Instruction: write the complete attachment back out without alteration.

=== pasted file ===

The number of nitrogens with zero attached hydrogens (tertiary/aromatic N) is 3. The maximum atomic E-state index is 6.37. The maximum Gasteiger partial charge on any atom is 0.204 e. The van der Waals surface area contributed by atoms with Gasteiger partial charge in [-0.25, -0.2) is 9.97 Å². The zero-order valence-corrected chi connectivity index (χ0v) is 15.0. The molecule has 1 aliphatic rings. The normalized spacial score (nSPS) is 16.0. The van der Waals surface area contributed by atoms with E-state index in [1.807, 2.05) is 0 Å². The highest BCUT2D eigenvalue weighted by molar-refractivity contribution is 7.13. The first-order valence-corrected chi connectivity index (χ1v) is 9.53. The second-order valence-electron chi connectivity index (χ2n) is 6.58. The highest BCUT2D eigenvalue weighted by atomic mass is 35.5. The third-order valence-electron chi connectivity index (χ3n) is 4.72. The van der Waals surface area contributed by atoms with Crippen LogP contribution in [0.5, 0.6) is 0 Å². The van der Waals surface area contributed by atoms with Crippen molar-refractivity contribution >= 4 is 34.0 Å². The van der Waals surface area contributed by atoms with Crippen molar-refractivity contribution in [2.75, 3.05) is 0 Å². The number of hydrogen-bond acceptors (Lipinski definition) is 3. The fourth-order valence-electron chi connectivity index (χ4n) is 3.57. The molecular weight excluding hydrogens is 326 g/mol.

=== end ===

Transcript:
The number of nitrogens with zero attached hydrogens (tertiary/aromatic N) is 3. The maximum atomic E-state index is 6.37. The maximum Gasteiger partial charge on any atom is 0.204 e. The van der Waals surface area contributed by atoms with Gasteiger partial charge in [-0.25, -0.2) is 9.97 Å². The zero-order valence-corrected chi connectivity index (χ0v) is 15.0. The molecule has 1 aliphatic rings. The normalized spacial score (nSPS) is 16.0. The van der Waals surface area contributed by atoms with E-state index in [1.807, 2.05) is 0 Å². The highest BCUT2D eigenvalue weighted by molar-refractivity contribution is 7.13. The first-order valence-corrected chi connectivity index (χ1v) is 9.53. The second-order valence-electron chi connectivity index (χ2n) is 6.58. The highest BCUT2D eigenvalue weighted by atomic mass is 35.5. The third-order valence-electron chi connectivity index (χ3n) is 4.72. The van der Waals surface area contributed by atoms with Crippen LogP contribution in [0.5, 0.6) is 0 Å². The van der Waals surface area contributed by atoms with Crippen molar-refractivity contribution >= 4 is 34.0 Å². The van der Waals surface area contributed by atoms with Crippen molar-refractivity contribution in [2.75, 3.05) is 0 Å². The number of hydrogen-bond acceptors (Lipinski definition) is 3. The fourth-order valence-electron chi connectivity index (χ4n) is 3.57. The molecular weight excluding hydrogens is 326 g/mol.